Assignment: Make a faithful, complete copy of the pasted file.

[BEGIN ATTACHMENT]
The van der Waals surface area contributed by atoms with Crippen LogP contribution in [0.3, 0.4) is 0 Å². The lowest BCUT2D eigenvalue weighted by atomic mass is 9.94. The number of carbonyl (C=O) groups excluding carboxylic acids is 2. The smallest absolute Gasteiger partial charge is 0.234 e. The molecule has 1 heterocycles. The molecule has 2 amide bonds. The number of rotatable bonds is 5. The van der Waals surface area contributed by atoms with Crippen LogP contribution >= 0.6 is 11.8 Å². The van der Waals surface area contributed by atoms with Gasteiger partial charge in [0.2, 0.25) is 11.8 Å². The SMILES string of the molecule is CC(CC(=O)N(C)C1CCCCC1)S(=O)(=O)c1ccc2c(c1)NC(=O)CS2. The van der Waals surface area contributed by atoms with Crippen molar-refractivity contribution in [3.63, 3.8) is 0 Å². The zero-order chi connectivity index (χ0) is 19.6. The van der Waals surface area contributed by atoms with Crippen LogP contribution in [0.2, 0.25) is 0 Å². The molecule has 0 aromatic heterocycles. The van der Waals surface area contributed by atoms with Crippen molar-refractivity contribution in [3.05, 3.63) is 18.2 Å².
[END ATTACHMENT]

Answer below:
The van der Waals surface area contributed by atoms with Crippen LogP contribution in [0.3, 0.4) is 0 Å². The lowest BCUT2D eigenvalue weighted by atomic mass is 9.94. The number of carbonyl (C=O) groups excluding carboxylic acids is 2. The smallest absolute Gasteiger partial charge is 0.234 e. The molecule has 1 heterocycles. The molecule has 2 amide bonds. The number of rotatable bonds is 5. The van der Waals surface area contributed by atoms with Crippen LogP contribution >= 0.6 is 11.8 Å². The van der Waals surface area contributed by atoms with Gasteiger partial charge in [0.2, 0.25) is 11.8 Å². The SMILES string of the molecule is CC(CC(=O)N(C)C1CCCCC1)S(=O)(=O)c1ccc2c(c1)NC(=O)CS2. The van der Waals surface area contributed by atoms with Crippen molar-refractivity contribution in [3.63, 3.8) is 0 Å². The zero-order chi connectivity index (χ0) is 19.6. The van der Waals surface area contributed by atoms with Crippen LogP contribution in [0.2, 0.25) is 0 Å². The molecule has 0 aromatic heterocycles. The van der Waals surface area contributed by atoms with Crippen molar-refractivity contribution in [3.05, 3.63) is 18.2 Å².